Evolve Tours Culinary Night – Recap
On March 30, 2017 Evolve Tours staff and teachers from the GTA got together for a special evening. The first ever Evolve Tours Culinary Night went down.
We invited traveling teachers to participate in a fantastic opportunity to develop culinary skills, and expand their knowledge of Peruvian cuisine. Teachers enjoyed a cooking demo with Peruvian dishes while learning more about the complexity of this culinary culture that draws influences from the Inca indigenous people, the European immigrants (Spanish, Italian and German), Asia (Chinese and Japanese) as well as West African. This authentic cuisine has taken fusion to a new level!
What was on the Agenda?
The night was filled with delicious food, Pisco Sours and Chilean wine. Check out the video Recap.
About the Chef ~ Ruben Guayasamin
We had the pleasure of having Ruben Guayasamin as out guest Chef. Below is brief bio about his work.
Ruben is classically trained in French cuisine, having completed an apprenticeship under chef Albert Ponzo at Le Select Bistro, and working for many years in the kitchen of this iconic Toronto French Bistro. His training is augmented by his various stagiaires with notable Chefs such as Rob Gentile of Buca, and working in top Toronto restaurants such as Nota Bene and Mark McKewan’s Bymark. Guayasamin’s interest in Peruvian cuisine stems from his childhood love and familiarity with the fare of his ancestors at the neighbouring Ecuador.
This interest resulted in a job at the newly constructed Astrid y Gaston Casa Moreyra, where he worked for the pioneer of modern Peruvian cuisine, Gaston Acurio, who’s restaurant has made and influenced other restaurants to make the San Pellegrino’s Worlds Top 50 Restaurants list for the last several years. At Astrid y Gaston,
Guayasamin discovered the modern interpretation of Peruvian food, interpreted by Ferran Adria’s El Bulli alumni Diego Muñoz, who’s brigade was headed by notable chefs from Spanish hallmarks such as El Celler de Can Roca and Mugaritz. This modern approach to Peruvian fare was further explores in a stage at Virgilio Martinez’s Central, and various short apprenticeships in Lima such as Maido, Malabar, and Chez Wong.
It was in returning to Toronto where Ruben Guayasamin learned traditional Peruvian cooking methods, working as the sous chef at, the now defunct, Pisco, under Lima native Rocio Licera. Guayasamin now works as an educator, promoting Latin American gastronomy here, in Canada and throughout North America.
Recipes from XYZ
- 2 lbs tilapia fillets or 2 lbs other firm white fish fillets, cubed
- 8 -10 garlic cloves, chopped
- 1 teaspoon salt
- 1⁄2 teaspoon black pepper
- 2 teaspoons fresh cilantro, chopped
- 1 habanero pepper, seeded and chopped (or real Peruvian Aji Amarillo, if you can find it)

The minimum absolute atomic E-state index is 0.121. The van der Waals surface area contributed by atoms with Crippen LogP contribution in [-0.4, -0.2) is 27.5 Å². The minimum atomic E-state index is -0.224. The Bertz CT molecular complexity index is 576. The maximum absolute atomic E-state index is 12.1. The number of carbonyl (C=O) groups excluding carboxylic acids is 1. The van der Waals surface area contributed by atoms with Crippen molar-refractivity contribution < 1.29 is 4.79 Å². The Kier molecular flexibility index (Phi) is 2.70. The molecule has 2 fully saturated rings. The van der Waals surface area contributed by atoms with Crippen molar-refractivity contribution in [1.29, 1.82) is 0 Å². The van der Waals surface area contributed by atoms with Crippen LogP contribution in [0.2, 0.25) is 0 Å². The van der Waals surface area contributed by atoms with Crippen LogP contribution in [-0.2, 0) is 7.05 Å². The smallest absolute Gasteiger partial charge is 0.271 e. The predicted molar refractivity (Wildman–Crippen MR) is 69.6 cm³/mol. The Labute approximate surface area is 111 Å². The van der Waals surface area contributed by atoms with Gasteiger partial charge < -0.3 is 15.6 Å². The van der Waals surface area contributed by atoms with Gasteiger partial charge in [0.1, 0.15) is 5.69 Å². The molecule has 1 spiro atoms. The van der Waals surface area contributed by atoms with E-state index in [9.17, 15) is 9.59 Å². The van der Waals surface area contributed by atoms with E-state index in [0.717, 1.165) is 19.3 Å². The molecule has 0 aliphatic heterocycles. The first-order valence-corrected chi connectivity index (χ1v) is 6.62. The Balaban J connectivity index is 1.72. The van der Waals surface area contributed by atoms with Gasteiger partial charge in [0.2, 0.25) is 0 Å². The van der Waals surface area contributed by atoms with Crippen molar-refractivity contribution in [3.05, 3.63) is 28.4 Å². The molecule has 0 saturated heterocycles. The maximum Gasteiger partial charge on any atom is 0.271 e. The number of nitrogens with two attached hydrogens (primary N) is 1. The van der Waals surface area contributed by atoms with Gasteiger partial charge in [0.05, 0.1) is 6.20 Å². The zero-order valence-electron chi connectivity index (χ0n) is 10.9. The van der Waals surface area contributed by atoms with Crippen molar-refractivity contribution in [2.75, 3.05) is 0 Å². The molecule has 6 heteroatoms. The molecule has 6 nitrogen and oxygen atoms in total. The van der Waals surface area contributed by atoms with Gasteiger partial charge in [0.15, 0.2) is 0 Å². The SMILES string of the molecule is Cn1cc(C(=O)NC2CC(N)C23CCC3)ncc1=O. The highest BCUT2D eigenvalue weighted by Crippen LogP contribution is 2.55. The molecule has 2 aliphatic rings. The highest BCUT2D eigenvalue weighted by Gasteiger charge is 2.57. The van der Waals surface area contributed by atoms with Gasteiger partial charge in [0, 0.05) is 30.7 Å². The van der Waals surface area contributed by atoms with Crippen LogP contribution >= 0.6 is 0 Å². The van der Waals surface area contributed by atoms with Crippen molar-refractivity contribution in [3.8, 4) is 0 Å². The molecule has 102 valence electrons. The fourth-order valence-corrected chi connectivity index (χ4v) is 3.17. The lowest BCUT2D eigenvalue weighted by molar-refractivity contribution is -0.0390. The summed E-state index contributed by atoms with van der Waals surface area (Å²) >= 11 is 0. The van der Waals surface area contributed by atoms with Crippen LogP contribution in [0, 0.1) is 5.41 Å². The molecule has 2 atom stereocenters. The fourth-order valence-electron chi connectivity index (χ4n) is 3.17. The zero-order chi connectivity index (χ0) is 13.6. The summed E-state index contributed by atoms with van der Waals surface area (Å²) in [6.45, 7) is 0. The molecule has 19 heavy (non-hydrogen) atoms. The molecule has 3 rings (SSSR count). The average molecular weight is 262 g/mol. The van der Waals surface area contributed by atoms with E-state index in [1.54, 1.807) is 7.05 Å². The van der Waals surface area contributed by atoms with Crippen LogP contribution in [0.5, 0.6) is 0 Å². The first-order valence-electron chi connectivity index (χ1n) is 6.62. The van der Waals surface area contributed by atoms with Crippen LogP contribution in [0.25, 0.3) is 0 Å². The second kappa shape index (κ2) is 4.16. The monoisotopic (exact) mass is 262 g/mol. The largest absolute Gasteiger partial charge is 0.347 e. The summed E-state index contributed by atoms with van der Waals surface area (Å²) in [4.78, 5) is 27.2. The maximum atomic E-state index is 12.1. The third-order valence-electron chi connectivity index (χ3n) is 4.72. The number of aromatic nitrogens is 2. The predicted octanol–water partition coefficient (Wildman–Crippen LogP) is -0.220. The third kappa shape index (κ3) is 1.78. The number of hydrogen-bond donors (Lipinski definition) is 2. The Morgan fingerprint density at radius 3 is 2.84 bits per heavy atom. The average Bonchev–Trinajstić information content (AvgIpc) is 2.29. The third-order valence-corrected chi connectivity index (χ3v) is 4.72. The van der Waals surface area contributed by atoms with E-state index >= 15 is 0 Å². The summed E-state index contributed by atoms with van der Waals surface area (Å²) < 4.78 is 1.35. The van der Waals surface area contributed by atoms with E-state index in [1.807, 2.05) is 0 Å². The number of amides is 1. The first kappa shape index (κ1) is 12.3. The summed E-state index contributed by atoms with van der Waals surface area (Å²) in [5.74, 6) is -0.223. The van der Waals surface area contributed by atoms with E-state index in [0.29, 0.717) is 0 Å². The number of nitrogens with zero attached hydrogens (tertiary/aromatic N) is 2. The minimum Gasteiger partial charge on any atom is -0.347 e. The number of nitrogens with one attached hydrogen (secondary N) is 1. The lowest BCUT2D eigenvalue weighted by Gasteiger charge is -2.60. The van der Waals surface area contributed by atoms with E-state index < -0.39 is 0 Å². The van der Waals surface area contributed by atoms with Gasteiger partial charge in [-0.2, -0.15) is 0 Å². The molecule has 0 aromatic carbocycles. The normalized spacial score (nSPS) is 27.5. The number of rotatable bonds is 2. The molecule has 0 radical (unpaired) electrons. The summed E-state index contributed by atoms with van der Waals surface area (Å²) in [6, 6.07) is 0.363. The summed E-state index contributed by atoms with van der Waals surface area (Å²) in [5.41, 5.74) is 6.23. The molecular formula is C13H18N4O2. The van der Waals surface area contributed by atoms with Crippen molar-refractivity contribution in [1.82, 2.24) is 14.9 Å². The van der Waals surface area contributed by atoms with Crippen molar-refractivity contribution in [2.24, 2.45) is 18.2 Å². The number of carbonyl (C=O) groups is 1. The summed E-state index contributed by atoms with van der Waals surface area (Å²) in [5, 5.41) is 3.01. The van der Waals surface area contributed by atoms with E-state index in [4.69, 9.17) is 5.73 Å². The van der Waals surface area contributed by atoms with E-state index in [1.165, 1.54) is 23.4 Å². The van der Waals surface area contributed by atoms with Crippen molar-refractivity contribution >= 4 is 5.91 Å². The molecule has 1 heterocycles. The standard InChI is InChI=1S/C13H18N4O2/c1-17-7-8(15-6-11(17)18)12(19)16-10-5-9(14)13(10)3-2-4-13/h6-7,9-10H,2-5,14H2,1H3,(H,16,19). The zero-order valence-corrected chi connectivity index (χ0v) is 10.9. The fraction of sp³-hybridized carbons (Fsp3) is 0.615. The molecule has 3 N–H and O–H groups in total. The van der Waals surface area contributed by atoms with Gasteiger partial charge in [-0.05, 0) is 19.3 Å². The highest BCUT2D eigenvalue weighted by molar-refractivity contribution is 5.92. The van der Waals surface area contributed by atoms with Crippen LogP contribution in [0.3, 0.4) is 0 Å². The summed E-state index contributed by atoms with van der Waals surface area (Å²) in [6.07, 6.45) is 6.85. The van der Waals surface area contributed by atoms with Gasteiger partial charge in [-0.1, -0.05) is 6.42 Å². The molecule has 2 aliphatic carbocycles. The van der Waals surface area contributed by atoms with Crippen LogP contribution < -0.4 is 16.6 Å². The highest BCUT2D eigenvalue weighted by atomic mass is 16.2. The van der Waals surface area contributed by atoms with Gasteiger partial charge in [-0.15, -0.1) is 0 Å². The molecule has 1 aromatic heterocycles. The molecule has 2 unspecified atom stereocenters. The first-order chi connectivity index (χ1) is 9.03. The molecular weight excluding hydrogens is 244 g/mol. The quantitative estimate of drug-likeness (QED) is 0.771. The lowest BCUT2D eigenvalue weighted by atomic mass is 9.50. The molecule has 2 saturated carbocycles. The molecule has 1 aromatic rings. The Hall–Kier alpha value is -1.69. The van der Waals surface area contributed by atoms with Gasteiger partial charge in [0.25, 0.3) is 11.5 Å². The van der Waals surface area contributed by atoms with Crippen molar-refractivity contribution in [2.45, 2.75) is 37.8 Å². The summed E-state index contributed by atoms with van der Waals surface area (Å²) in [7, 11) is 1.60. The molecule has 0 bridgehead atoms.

- 8 -12 limes, freshly squeezed and strained to remove pulp, enough to cover fish
- 1 red onion, thinly sliced and rinsed
- Combine all ingredients except red onion and mix well.
- Place red onion on top and let it marinate in the refrigerator for at least 2-3 hours before serving.
- Before serving, mix well and serve with lettuce, corn, avocado or other cold salad vegetables on the side.
- It is important to use a juicer that presses the juice out of the limes, not one that will tear the membrane of the lime sections since this will make the lime juice bitter.
Causa de pulpo al olivo:
- 3.5 lbs of octubus
- 15 black olives (prepare the black olives by pitting them)
- 3 tablespoons of key lime juice
- 1 ¾ cup of olive oil that will be used to prepare mayonnaise.
- 2 tablespoons of parsley (prepare parsley by mincing it)
- 2 eggs
- Salt and pepper
- 3 tablespoons of olive oil (this will be used for decoration/finishing touches)
- Put all he octopus in a pan and cover all of it with water. Bring the water to a boil for 30-40 minutes or until the octopus is soft. Once it is done remove the octopus from the pan.
- Take out the dark skin of octopus using a knife and then refrigerate it.
- To make the mayonnaise in a blender mix the eggs, salt, lime juice and pepper. While you are mixing these ingredients you will want to pour in olive oil while stirring to form the mayonnaise.
- With the mayonnaise that was just made, take half of it and set it aside.
- Add olives to the blender and continue to blend. You will want to mix the reserved olive oil in at this point.
- Cut the octopus into slices and place them on a dish. Cover the octopus with olive oil and garnish it with the minced parsley.
- 1 1⁄2 tablespoons crushed garlic
- 1⁄2 teaspoon salt
- 2 teaspoons cumin
- 1 1⁄2 teaspoons ground black pepper
- 2 tablespoons rice vinegar
- 2 tablespoons soy sauce
- 2 tablespoons canola oil
- 1 1⁄2 lbs beef tenderloin, cut into strips (or some other tender steak)
- 2 medium red onions, cut into strips
- 1 (15 ounce) can diced tomatoes, drained
- salt & pepper, to taste
- 1 -2 jalapeno pepper, cut into strips
- 1⁄4 cup fresh cilantro
- 4 potatoes, peeled & cut into strips
- 1⁄2-1 teaspoon paprika
- canola oil, for frying
- Make a paste by combining the garlic & salt. Whisk together the garlic paste, rice vinegar, soy sauce, canola oil, cumin, & ground black pepper.
- Place the steak in one bowl & the onions in another. Divide the marinade between the 2 bowls & let set in the refrigerator for at least an hour.
- Pour a small amount of oil in a wok & turn on medium heat. Once the oil is hot add the steak with marinade & cook until brown. Add the tomato & simmer for a few minutes.
- Add the jalapeño, cilantro, & onions with marinade to the wok, slowly stirring until well blended. Simmer for 5 more minutes.
- As the ingredients are cooking in the wok, sprinkle the potatoes with paprika & fry in a separate pan. Once done add to the other ingredients.
- Serve with a dish of white rice.